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In this episode of The Science of Economic Freedom, we dig into the basics of how to construct your retirement framework, and how to ask the right questions that could ultimately determine your retirement success.
Topics covered in this podcast include:
Doug Fabian: Are you retirement ready? What do you need to do as your first step to get ready? How to put together your framework for retirement readiness on this episode of the Science of Economic Freedom.
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Doug: Welcome to the Science of Economic Freedom. I’m your host, Doug Fabian. This podcast is all about helping you achieve your financial dreams. We call that economic freedom. This program is about your journey to achieve economic freedom for yourself and your loved ones.
Today, we want to help you identify your next step on that journey.
This is Episode 18, Retirement Ready Part 1: How to Build the Framework for Retirement. This is Part 1 of a multi-part series on retirement readiness. This series will be for those who are within five years or less until retirement and those who have just retired in the last few years. Now, if you want to get ahead of the game, and you’re not in this window, tune in.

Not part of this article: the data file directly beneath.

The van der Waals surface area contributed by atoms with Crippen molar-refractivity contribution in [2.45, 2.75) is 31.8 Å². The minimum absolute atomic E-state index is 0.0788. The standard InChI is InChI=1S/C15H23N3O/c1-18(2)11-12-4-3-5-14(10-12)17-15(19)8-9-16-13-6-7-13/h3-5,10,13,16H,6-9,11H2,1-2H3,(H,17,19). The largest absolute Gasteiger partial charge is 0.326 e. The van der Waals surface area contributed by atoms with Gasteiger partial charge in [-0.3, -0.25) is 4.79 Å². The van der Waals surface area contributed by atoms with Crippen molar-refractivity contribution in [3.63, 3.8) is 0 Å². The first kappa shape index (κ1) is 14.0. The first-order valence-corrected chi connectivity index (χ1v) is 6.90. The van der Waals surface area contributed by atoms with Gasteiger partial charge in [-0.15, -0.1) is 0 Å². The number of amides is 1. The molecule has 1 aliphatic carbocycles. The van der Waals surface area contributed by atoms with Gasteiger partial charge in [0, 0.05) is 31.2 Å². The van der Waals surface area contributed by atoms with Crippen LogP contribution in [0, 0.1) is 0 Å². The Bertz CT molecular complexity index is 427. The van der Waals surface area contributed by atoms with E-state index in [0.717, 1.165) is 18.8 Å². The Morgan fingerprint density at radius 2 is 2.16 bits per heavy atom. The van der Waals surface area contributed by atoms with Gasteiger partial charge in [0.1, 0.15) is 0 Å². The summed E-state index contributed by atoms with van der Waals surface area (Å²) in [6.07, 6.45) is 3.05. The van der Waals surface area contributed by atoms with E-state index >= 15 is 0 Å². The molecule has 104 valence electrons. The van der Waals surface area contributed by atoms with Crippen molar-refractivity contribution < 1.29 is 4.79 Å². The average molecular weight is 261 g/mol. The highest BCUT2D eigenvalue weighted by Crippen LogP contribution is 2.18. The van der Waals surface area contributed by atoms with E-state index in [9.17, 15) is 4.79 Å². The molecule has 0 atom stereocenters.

If we place this on an age continuum it would be for those between age 55 and 70. So let’s get to it. Here’s what we mean by framework. There must be some basic structure to retirement readiness. Let me put some context on this. Being retirement ready is both a mindset and financial readiness.
Once you stop working you will still need an income stream. Bills don’t stop. Expenses may go down if you plan for that, but sometimes people spend more money in retirement. This can happen in those early years when you have lots of times on your hands.
If you are already in retirement, then let’s do a checkup on your finances and see how things are going. We advise using a professional to assist you with this entire process. A certified financial planner will be a valuable advisor to make sure you have success.
Now, you can do some work on your own, but having professional advice on planning your retirement and updating your plan will greatly improve your results. Let’s talk about mindset. Retirement is different for all people. Some may continue to work part-time or even full-time in retirement. Others want complete freedom to not work again.